Step 1: Soak It

Soak your clothes in a sink with warm water. Again, you can also use hot water, but it can be dangerous to you and your clothes.

Step 2: Add Vinegar

Pour in 1 cup of white vinegar and mix it around. Then let it sit for 30 minutes to 1 hour.

During this time, check your clothes every 10 minutes and rub the stains with your fingers. This will further eliminate the detergent residue that the vinegar has broken down.

Step 3: Wash It

Squeeze out the excess water and wash your clothes without using detergent, set the water temperature to high. When it is done, allow your clothes to air dry.

4. Lemon Juice

Lemon Juice Stain Removing Ability
Lemon juice, not just for drinking

Similar to vinegar, lemon juice is also known for its stain-removing ability. Let’s have a look at how you can get detergent stains out with it.

Step 1: Soak It

Put your clothes in a sink and run warm or hot water into it. Make sure that the garment is completely soaked.

Step 2: Add Lemon Juice

Cut up some lemons and squeeze out the fresh juice to get about 1 cup of lemon juice. Remember that we are working with real and fresh lemon, store-bought lemon juice may contain additives that reduce its cleaning ability.

Mix a bit of lemon juice with some salt and rub it on the stained area, rub it gently to work the stains out.

Pour the rest of the lemon juice into the sink and let the clothes sit for about 1 hour.

Step 3: Wash It

Run a cycle without detergent and the hottest water setting. Air drying your clothes is the best option.

5. Bar Soap

Bar Soap
Let’s fight fire with fire!

You may wonder, why should I use bar soap to remove soap stains? But soap is a great solution to break up the detergent residue and eliminate stains.

Step 1: Soak It

Soak the clothes in a sink filled with cold water. Yes, for this method, we’re using cold water instead.

Step 2: Soap It

Castile soap is recommended. However, any plain soap bar will work just fine.

Rub the bar soap on the stained area and scrub it with your hand. Using an old toothbrush is even better because it can work the soap further in the clothes and get rid of the residue.

Step 3: Rinse And Repeat

Rinse the clothes under cold running water and continue to add soap and scrub. Once you no longer see the stains, move on to the next step.

Step 4: Add Vinegar

Add ½ cup of vinegar to the sink and mix it well. Let the clothes soak in the solution for about 15 minutes.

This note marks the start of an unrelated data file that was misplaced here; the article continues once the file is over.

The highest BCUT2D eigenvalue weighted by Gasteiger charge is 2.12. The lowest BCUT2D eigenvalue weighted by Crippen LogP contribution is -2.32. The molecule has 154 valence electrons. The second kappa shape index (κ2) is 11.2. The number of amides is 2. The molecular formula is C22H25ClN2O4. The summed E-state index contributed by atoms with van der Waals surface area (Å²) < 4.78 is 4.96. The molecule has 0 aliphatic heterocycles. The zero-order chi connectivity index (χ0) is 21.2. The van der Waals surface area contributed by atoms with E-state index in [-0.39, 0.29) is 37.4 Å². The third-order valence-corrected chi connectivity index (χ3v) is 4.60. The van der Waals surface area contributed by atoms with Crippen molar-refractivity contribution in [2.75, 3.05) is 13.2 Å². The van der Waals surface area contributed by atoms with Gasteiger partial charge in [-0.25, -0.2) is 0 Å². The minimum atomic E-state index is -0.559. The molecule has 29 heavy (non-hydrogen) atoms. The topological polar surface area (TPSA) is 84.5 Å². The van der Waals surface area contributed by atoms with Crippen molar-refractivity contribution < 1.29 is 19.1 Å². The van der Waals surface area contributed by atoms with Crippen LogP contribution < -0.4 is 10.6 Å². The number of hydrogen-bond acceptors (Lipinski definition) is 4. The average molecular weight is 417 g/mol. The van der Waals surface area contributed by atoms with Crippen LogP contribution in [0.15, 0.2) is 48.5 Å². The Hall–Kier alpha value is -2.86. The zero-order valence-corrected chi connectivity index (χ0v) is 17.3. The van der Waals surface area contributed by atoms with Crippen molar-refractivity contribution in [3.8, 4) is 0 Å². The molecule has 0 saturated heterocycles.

Step 5: Wash It

Rinse the clothes well and put them in the washing machine. Replace detergent with ½ cup of baking soda or just skip the detergent altogether. Recheck the stains before putting them in the dryer (or air dry them).

6. Dish Soap

Dish Soap Works
Dish soap works well with detergent stains too!

Running out of bar soap? Well, dish soap is equally effective. The way it works is similar to bar soap as well, let’s take a look.

Step 1: Soak It

Just like before, fill your sink with cold water and drop your clothes in it. Add a few drops of dish soap and mix it well.

Step 2: Add Dish Soap

Pour more dish soap right on the stained area and scrub it with your hand or an old toothbrush. Continue to rinse and scrub if the stains remain. Once you’re happy with the result, let it sit in the soapy water for 10 minutes.

Step 3: Wash It

Wash off all the dish soap before putting it in the washing machine. No need to add detergent. Air drying is recommended since the heat from the tumble dryer can set the stains.

7. Stain Remover Spray

Stain remover spray can eliminate almost all types of stains, and that of course includes detergent stains. For this method, I suggest using advanced-action gel or heavy-duty stain remover laundry spray.

Step 1: Spray It

Give the bottle a shake and spray it directly on the stained area. Let it sit for 5 minutes or overnight, depending on how tough the stains are.

Step 2: Wash It

Wash your clothes with your favorite laundry detergent and the hottest water setting. If you can no longer see the stains, air dry your clothes or use the tumble dryer.

Note that this method is not suitable for colored clothes or clothes with delicate material. However, nowadays, there are laundry stain removers that also work on colored fabric.

Learn How To Prevent Detergent Stains With These Simple Tips

In order to get detergent stains out of clothes, you might have to rewash your clothes a couple of times. This can damage the fabrics and shorten your clothes’ lifespan.

Even though learning about removing detergent stains from clothes, the best solution is to prevent this problem from happening in the first place. Here’s how:

1. Avoid Using Too Much Detergent

Always follow the manufacturer’s instructions on the package to determine the right amount of detergent required for each load. You might think adding more detergent will help clean your clothes better, but that is not true.

2. Don’t Overstuff Your Clothes

I know it’s tempting to wash all your laundry in 1 load, but you must avoid this to prevent detergent stains and mildew in clothes.